This is for anyone looking after a baby or child who has a head injury.
Head injuries are common in children. Most are minor and it is unlikely that your child will experience further problems.
This leaflet explains when you should seek urgent medical attention for your child’s head injury and how to take care of them following a head injury.
When should I call 999 if my child has a head injury?
Call 999 if your child has hit their head and you notice they have one or more of the following:
inability to wake up after being knocked out
difficulty staying awake or keeping their eyes open
a fit (seizure)
problems with their vision
clear fluid coming from their ears or nose
bleeding from their ears or bruising behind their ears
numbness or weakness in any part of their body
problems with walking, balancing, understanding or speaking
they have been hit in a serious accident, such as a car crash, or a bicycle crash while not wearing a helmet
they have fallen from at least 3 metres high.
When should I take my child to the nearest Emergency Department (A&E)?
If your baby is less than 1 year old, you should take them to the Emergency Department (A&E) if you are worried about their health.
If your child is more than 1 year old, you should take them to the ED if you notice one or more of the following:
they have been knocked out but have now woken up
they have been vomiting since the injury
they have a headache that does not go away with painkillers
they have problems remembering things
they have problems with balance or walking normally
they have clear fluid or bleeding from nose or ears
they have a cut or injury which continues to bleed despite applying pressure for 5 minutes
they have a change in behaviour such as being more irritable, easily distracted, lacking concentration, or having no interest in things around them. This is particularly important in babies and children under 5 years of age
they have a large swelling to the head, especially if your child is less than 1 year old.
What will happen at the Emergency Department (A&E)?
We will assess your child for signs of significant head injury, such as skull fracture or brain injury.
We may give your child pain relief, such as paracetamol or ibuprofen (if you have not already given them some).
We may clean any cuts or lacerations, and some will require Steri-strips (paper stitches) or glue. Very occasionally we may apply synthetic stitches. We will show how to care for your child’s wound before you leave the hospital.
We may give your child a CT scan of their head, or keep them in hospital for a period of observation. We may send them home after giving you advice on how to care for them. Healthcare professionals will explain and discuss this with you at the Emergency Department (A&E).
What symptoms can I expect my child to have following a head injury?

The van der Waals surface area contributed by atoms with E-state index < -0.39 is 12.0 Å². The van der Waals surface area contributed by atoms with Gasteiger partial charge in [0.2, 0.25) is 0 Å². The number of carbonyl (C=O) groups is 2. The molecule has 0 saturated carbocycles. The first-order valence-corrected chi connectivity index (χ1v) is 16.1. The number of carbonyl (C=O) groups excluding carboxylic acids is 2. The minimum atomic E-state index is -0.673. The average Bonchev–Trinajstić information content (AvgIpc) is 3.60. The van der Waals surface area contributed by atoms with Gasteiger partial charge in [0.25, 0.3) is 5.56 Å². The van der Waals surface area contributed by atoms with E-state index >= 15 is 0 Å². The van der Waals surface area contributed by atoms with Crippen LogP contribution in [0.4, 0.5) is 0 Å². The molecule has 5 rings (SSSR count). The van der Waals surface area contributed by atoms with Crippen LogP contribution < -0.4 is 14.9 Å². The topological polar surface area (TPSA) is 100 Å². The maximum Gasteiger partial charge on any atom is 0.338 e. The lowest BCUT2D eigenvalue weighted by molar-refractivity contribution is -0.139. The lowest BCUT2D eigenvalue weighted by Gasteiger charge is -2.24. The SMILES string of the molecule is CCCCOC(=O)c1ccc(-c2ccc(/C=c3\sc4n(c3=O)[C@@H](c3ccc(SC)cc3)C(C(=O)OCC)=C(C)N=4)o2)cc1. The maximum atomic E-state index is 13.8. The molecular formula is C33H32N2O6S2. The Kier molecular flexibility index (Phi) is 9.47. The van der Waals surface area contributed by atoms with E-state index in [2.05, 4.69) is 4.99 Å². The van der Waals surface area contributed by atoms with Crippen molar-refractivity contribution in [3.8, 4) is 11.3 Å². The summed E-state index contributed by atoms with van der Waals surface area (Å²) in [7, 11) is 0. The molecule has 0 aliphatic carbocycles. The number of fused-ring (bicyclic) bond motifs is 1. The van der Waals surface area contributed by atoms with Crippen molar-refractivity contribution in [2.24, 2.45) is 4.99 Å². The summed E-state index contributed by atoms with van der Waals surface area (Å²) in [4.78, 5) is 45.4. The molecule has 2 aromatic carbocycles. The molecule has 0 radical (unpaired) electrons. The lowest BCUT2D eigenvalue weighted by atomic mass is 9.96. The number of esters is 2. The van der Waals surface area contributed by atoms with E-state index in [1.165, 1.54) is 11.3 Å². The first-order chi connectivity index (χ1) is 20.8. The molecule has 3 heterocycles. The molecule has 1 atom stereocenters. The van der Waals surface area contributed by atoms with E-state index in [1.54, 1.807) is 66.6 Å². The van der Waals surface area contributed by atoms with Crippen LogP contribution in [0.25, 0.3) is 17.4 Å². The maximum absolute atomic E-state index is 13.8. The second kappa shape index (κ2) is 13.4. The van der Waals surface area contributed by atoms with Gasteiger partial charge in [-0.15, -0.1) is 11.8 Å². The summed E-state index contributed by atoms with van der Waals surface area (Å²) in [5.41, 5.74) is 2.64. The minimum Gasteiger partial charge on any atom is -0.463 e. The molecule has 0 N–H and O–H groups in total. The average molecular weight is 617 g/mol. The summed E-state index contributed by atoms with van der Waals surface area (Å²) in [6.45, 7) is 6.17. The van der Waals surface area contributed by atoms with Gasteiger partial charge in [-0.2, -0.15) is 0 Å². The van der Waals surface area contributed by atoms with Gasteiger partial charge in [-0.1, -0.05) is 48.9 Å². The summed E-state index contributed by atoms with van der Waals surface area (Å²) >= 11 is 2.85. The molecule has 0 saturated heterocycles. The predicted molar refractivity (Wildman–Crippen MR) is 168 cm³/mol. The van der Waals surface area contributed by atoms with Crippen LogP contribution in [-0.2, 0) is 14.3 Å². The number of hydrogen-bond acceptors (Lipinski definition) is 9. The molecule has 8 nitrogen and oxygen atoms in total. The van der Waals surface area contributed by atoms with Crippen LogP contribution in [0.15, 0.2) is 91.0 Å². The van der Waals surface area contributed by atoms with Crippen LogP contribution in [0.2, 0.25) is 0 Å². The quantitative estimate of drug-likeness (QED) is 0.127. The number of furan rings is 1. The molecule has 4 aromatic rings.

Even if you do not need to seek urgent medical advice it is normal for your child to have some symptoms after a head injury. These can last up to 2 weeks. They may include the following:
feeling sick (but not vomiting)
irritability or bad temper
concentration or memory problems
tiredness or problems sleeping.
You should take your child to a GP if their symptoms do not go away after 2 weeks or if you feel concerned about their general health.
What can I do to help my child recover at home?
Do not leave them alone in the home for the first 48 hours after a head injury.
Do not allow them to return to school until you feel they have completely recovered.
Make sure there is a telephone nearby and you and your child stay within easy reach of medical help.
Encourage them to have plenty of rest and avoid stressful situations.
Give them paracetamol if they seem to be in pain. Always read the packaging carefully and do not exceed the recommended dose.
For 48 hours following the injury, keep them away from situations where they might have another head injury (for example riding a bicycle or climbing).
Avoid any contact sport such as football or rugby for 2 to 3 weeks.
Will my child have long term problems after this injury?
Most children recover quickly from their accident and experience no long term problems. A small number of children develop problems which may not be obvious until weeks or months after the injury.
Contact your GP as soon as possible if you start to feel that things are not quite right with your child (for example memory problems or not feeling themselves).
Please speak to a member of staff before or during your visit to the hospital if you require translation.
Please contact the Patient Experience Team on 020 8934 3850 if you need this information in a different format.
For information accessibility please visit Kingston Hospital AccessAble www.accessable.co.uk/kingston-hospital-nhs-foundation-trust
Visit the hospital website, ask a member of staff, or ring us for details.
Switchboard 020 8546 7711
‘Find Us’ page for maps, transport, registering a blue badge, disabled access
Information, advice and support for patients and relatives (PALS) 020 8934 3993
Please speak to a member of staff before or during your visit to the hospital if you require translation support to access Patient Information. Please ring the phone number on your appointment letter, if you have one.
Request More Information
Please contact the Patient Experience Team on 020 893 3850 if you need this information in a different format.
For detailed information on accessibility at Kingston Hospital visit Kingston Hospital AccessAble (https://www.accessable.co.uk/kingston-hospital-nhs-foundation-trust).
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